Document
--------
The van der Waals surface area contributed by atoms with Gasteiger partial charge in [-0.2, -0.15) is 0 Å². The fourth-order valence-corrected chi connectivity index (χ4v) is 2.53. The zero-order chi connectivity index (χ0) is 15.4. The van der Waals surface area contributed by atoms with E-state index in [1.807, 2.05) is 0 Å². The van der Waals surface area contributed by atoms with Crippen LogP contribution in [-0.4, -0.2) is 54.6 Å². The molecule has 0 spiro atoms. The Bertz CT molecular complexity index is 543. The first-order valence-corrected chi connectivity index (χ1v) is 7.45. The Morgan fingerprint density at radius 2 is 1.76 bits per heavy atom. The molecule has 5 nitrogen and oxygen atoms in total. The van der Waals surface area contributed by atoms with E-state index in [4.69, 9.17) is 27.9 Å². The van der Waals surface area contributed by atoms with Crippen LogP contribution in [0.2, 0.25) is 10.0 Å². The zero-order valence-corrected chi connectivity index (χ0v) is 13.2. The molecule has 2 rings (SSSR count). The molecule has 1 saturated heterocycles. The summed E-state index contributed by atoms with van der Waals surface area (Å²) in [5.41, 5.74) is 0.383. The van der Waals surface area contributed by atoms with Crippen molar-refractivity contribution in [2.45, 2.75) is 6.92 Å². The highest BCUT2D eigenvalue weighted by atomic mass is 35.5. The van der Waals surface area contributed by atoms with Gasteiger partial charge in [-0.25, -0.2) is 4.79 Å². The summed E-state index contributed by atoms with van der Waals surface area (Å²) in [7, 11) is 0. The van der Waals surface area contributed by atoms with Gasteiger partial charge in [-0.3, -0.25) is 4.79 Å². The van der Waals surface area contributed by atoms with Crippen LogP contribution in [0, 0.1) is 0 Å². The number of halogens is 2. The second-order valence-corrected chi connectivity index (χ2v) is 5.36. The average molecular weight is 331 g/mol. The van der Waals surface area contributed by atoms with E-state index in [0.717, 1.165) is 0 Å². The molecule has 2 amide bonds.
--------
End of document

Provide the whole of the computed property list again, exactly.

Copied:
The van der Waals surface area contributed by atoms with Gasteiger partial charge in [-0.2, -0.15) is 0 Å². The fourth-order valence-corrected chi connectivity index (χ4v) is 2.53. The zero-order chi connectivity index (χ0) is 15.4. The van der Waals surface area contributed by atoms with E-state index in [1.807, 2.05) is 0 Å². The van der Waals surface area contributed by atoms with Crippen LogP contribution in [-0.4, -0.2) is 54.6 Å². The molecule has 0 spiro atoms. The Bertz CT molecular complexity index is 543. The first-order valence-corrected chi connectivity index (χ1v) is 7.45. The Morgan fingerprint density at radius 2 is 1.76 bits per heavy atom. The molecule has 5 nitrogen and oxygen atoms in total. The van der Waals surface area contributed by atoms with E-state index in [4.69, 9.17) is 27.9 Å². The van der Waals surface area contributed by atoms with Crippen LogP contribution in [0.2, 0.25) is 10.0 Å². The zero-order valence-corrected chi connectivity index (χ0v) is 13.2. The molecule has 2 rings (SSSR count). The molecule has 1 saturated heterocycles. The summed E-state index contributed by atoms with van der Waals surface area (Å²) in [5.41, 5.74) is 0.383. The van der Waals surface area contributed by atoms with Crippen molar-refractivity contribution in [2.45, 2.75) is 6.92 Å². The highest BCUT2D eigenvalue weighted by atomic mass is 35.5. The van der Waals surface area contributed by atoms with Gasteiger partial charge in [-0.25, -0.2) is 4.79 Å². The summed E-state index contributed by atoms with van der Waals surface area (Å²) in [7, 11) is 0. The van der Waals surface area contributed by atoms with Gasteiger partial charge in [-0.3, -0.25) is 4.79 Å². The van der Waals surface area contributed by atoms with Crippen LogP contribution in [0, 0.1) is 0 Å². The number of halogens is 2. The second-order valence-corrected chi connectivity index (χ2v) is 5.36. The average molecular weight is 331 g/mol. The van der Waals surface area contributed by atoms with E-state index in [0.717, 1.165) is 0 Å². The molecule has 2 amide bonds.